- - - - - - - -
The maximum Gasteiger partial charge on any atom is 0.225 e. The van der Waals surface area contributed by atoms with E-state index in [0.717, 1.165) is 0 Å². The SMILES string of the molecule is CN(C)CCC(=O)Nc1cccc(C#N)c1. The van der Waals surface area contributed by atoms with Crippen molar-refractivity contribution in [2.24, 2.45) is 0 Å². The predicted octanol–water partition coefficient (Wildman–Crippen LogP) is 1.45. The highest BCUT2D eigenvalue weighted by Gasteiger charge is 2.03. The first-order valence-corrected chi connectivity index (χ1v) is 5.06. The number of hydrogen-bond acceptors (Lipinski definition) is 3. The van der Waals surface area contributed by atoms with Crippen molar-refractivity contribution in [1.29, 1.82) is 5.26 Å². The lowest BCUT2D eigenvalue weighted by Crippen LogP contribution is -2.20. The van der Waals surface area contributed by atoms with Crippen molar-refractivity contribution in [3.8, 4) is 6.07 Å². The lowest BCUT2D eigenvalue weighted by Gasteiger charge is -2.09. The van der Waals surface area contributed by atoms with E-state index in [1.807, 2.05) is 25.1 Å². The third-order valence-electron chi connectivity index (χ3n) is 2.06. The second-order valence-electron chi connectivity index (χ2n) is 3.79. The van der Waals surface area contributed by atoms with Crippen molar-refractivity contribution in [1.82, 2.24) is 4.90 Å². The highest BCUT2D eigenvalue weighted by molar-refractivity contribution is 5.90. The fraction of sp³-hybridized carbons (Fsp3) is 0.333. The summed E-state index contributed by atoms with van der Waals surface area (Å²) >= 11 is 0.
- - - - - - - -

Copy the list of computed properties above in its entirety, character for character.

The maximum Gasteiger partial charge on any atom is 0.225 e. The van der Waals surface area contributed by atoms with E-state index in [0.717, 1.165) is 0 Å². The SMILES string of the molecule is CN(C)CCC(=O)Nc1cccc(C#N)c1. The van der Waals surface area contributed by atoms with Crippen molar-refractivity contribution in [2.24, 2.45) is 0 Å². The predicted octanol–water partition coefficient (Wildman–Crippen LogP) is 1.45. The highest BCUT2D eigenvalue weighted by Gasteiger charge is 2.03. The first-order valence-corrected chi connectivity index (χ1v) is 5.06. The number of hydrogen-bond acceptors (Lipinski definition) is 3. The van der Waals surface area contributed by atoms with Crippen molar-refractivity contribution in [1.29, 1.82) is 5.26 Å². The lowest BCUT2D eigenvalue weighted by Crippen LogP contribution is -2.20. The van der Waals surface area contributed by atoms with Crippen molar-refractivity contribution in [3.8, 4) is 6.07 Å². The lowest BCUT2D eigenvalue weighted by Gasteiger charge is -2.09. The van der Waals surface area contributed by atoms with E-state index in [1.807, 2.05) is 25.1 Å². The third-order valence-electron chi connectivity index (χ3n) is 2.06. The second-order valence-electron chi connectivity index (χ2n) is 3.79. The van der Waals surface area contributed by atoms with Crippen molar-refractivity contribution in [1.82, 2.24) is 4.90 Å². The highest BCUT2D eigenvalue weighted by molar-refractivity contribution is 5.90. The fraction of sp³-hybridized carbons (Fsp3) is 0.333. The summed E-state index contributed by atoms with van der Waals surface area (Å²) >= 11 is 0.